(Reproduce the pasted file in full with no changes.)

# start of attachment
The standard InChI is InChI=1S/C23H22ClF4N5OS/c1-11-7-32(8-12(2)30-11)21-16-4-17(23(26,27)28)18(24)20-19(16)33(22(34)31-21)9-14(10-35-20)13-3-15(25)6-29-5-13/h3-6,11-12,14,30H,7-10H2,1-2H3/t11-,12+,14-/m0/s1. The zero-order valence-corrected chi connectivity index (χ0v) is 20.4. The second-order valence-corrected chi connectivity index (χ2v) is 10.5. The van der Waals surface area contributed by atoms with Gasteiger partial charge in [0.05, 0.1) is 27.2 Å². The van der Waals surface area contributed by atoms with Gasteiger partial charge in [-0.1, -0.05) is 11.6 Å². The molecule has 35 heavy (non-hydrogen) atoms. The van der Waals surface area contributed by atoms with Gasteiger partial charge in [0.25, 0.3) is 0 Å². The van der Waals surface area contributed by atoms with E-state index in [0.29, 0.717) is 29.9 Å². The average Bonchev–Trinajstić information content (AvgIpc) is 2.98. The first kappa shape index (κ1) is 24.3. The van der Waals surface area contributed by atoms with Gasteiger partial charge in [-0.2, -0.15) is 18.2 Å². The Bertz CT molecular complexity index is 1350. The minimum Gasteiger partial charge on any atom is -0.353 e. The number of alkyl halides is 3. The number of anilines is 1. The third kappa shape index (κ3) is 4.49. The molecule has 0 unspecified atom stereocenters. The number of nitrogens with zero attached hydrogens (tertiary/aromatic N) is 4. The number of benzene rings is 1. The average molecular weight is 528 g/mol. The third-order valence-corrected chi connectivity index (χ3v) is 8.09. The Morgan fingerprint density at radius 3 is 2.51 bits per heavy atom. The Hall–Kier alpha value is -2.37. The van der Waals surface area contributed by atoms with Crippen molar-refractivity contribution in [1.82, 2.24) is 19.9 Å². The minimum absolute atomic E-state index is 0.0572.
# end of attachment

The standard InChI is InChI=1S/C23H22ClF4N5OS/c1-11-7-32(8-12(2)30-11)21-16-4-17(23(26,27)28)18(24)20-19(16)33(22(34)31-21)9-14(10-35-20)13-3-15(25)6-29-5-13/h3-6,11-12,14,30H,7-10H2,1-2H3/t11-,12+,14-/m0/s1. The zero-order valence-corrected chi connectivity index (χ0v) is 20.4. The second-order valence-corrected chi connectivity index (χ2v) is 10.5. The van der Waals surface area contributed by atoms with Gasteiger partial charge in [0.05, 0.1) is 27.2 Å². The van der Waals surface area contributed by atoms with Gasteiger partial charge in [-0.1, -0.05) is 11.6 Å². The molecule has 35 heavy (non-hydrogen) atoms. The van der Waals surface area contributed by atoms with Gasteiger partial charge in [0.25, 0.3) is 0 Å². The van der Waals surface area contributed by atoms with E-state index in [0.29, 0.717) is 29.9 Å². The average Bonchev–Trinajstić information content (AvgIpc) is 2.98. The first kappa shape index (κ1) is 24.3. The van der Waals surface area contributed by atoms with Gasteiger partial charge in [-0.2, -0.15) is 18.2 Å². The Bertz CT molecular complexity index is 1350. The minimum Gasteiger partial charge on any atom is -0.353 e. The number of alkyl halides is 3. The number of anilines is 1. The third kappa shape index (κ3) is 4.49. The molecule has 0 unspecified atom stereocenters. The number of nitrogens with zero attached hydrogens (tertiary/aromatic N) is 4. The number of benzene rings is 1. The average molecular weight is 528 g/mol. The third-order valence-corrected chi connectivity index (χ3v) is 8.09. The Morgan fingerprint density at radius 3 is 2.51 bits per heavy atom. The Hall–Kier alpha value is -2.37. The van der Waals surface area contributed by atoms with Crippen molar-refractivity contribution in [1.82, 2.24) is 19.9 Å². The minimum absolute atomic E-state index is 0.0572.